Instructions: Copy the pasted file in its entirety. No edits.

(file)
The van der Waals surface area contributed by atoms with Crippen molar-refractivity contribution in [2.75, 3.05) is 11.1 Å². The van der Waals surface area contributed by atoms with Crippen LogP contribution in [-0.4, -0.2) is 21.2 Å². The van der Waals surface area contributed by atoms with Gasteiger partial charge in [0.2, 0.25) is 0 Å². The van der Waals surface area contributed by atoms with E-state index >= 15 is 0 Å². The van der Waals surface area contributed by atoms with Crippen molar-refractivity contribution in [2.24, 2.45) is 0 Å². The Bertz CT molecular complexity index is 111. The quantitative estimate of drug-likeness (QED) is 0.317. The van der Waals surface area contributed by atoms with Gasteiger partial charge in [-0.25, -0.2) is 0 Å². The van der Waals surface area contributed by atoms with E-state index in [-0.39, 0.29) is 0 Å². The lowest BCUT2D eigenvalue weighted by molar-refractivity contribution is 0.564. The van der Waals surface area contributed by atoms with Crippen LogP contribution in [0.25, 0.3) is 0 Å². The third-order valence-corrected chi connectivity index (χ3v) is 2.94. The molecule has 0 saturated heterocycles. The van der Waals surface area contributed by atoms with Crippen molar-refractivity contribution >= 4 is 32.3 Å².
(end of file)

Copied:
The van der Waals surface area contributed by atoms with Crippen molar-refractivity contribution in [2.75, 3.05) is 11.1 Å². The van der Waals surface area contributed by atoms with Crippen LogP contribution in [-0.4, -0.2) is 21.2 Å². The van der Waals surface area contributed by atoms with Gasteiger partial charge in [0.2, 0.25) is 0 Å². The van der Waals surface area contributed by atoms with E-state index >= 15 is 0 Å². The van der Waals surface area contributed by atoms with Crippen molar-refractivity contribution in [2.24, 2.45) is 0 Å². The Bertz CT molecular complexity index is 111. The quantitative estimate of drug-likeness (QED) is 0.317. The van der Waals surface area contributed by atoms with Gasteiger partial charge in [-0.25, -0.2) is 0 Å². The van der Waals surface area contributed by atoms with E-state index in [-0.39, 0.29) is 0 Å². The lowest BCUT2D eigenvalue weighted by molar-refractivity contribution is 0.564. The van der Waals surface area contributed by atoms with Crippen LogP contribution in [0.25, 0.3) is 0 Å². The third-order valence-corrected chi connectivity index (χ3v) is 2.94. The molecule has 0 saturated heterocycles. The van der Waals surface area contributed by atoms with Crippen molar-refractivity contribution >= 4 is 32.3 Å².